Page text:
These international recommendations forced the Ecuadorian government to hold talks with the community, but the dialogue was cut off in September as a result of verbal attacks by government officials, who accused the Kichwa of fanning the flames of a conflict "that is only of interest to a handful of Indian families."

In the meantime, the Southern Cross Group investment fund, chaired by Argentine businessman Norberto Morita, recently acquired a majority share in CGC. As a result, even though the project has been halted, developments like these lead the indigenous inhabitants to fear that it could be revived at any time.

"We don't know if they will use military or paramilitary forces to extend the area of oil exploration into our land. But if that occurs, it will spark a serious conflict, because we are going to stand our ground," Santi said. "We will form a human shield to stop the company's operations."

Nicolás alleges that members of CGC's technical staff have been kidnapped for ransom and other workers have been tortured. He said that the company had invested six years in "consultations and explanations" before finally reaching an understanding with the local population and signing agreements with 26 of the 28 communities in the area.

After these agreements had been reached, however, armed Native groups led by Santi attacked the camps set up by the company, Nicolas claimed. "That was when the Ecuadorian army intervened, and the company pulled out," he said.

The executive added that CGC has 15 million dollars invested in the project. "We're not asking for the army to be sent into the area, we just want the government to talk with them and reach an agreement, so that we can get to work." Any further meetings with Nicolas himself have already been ruled out by the Kichwa.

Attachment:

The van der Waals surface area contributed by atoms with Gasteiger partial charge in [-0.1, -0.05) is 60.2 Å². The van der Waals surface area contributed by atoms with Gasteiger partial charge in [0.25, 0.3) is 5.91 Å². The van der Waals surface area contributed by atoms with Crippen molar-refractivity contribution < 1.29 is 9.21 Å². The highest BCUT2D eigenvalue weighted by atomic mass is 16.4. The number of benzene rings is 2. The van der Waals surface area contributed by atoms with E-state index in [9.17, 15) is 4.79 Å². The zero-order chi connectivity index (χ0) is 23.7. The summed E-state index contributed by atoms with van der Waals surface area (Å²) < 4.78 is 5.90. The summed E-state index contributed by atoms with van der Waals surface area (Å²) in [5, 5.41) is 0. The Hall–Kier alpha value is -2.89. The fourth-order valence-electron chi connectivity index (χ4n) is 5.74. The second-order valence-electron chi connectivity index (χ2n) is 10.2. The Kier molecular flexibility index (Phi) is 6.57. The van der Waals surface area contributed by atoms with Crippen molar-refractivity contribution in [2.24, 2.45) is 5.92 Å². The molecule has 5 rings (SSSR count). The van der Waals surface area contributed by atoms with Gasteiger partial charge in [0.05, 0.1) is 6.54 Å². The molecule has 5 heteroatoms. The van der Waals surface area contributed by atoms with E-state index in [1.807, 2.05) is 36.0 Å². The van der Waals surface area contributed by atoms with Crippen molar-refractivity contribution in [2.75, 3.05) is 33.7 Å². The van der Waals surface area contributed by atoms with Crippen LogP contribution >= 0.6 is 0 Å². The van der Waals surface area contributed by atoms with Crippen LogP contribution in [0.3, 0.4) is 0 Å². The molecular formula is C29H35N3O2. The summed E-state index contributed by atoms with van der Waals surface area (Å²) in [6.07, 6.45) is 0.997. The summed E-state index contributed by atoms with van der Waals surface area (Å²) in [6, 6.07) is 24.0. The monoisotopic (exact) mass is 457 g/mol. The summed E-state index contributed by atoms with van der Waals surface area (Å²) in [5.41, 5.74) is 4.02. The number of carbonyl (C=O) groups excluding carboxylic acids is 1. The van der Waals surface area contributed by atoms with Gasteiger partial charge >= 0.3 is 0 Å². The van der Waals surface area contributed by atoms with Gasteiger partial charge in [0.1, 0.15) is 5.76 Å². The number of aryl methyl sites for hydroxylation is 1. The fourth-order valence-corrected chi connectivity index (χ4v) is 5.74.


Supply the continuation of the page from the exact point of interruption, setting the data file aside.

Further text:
Representatives of the community of Sarayaku and of non-governmental organizations that back its demands travelled to Buenos Aires this month with the intention of meeting with the Argentine authorities and leaders of social movements, and in particular, with CGC executives and shareholders' representatives.

Kenny Bruno travelled to Buenos Aires on behalf of the human rights and environmental organization EarthRights International, which has been waging a campaign to draw attention to the struggle of the Sarayaku community.

He told IPS that their goal in coming here was to raise awareness among the Argentine people regarding the operations of an Argentine company in another Latin American country, where it was endangering the environment and violating the human rights of the local indigenous people.

The community and NGO representatives have met so far with the Argentine deputy foreign minister, Jorge Taiana, and with Nobel Peace Prize laureate and human rights activist Adolfo Perez Esquivel, as well as the leaders of several local NGOs.

Taiana promised to study the matter and acknowledged the need to monitor the actions of Argentine companies to prevent potential violations of human rights both within this country and abroad, Bruno said.

The delegation had no luck with the CGC, however, whose executives and principal shareholders refused to meet with them. According to Bruno, they were offered a meeting in Ecuador with the company's "proxy," Ricardo Nicolas, but the delegation turned it down, demanding to speak with those who are really in charge.

To mark the end of their visit, the delegation staged a demonstration Monday in Plaza de Mayo, the public square in front of the government palace in Buenos Aires. They were supported by local Native and social organizations.

Santi stressed that the Kichwa are the "legitimate owners" of Block 23 and want their rights to their land respected. "We demand that they withdraw from the area, and that they don't sell the concession to another company, either," he said.

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Albion Monitor November 11, 2004 (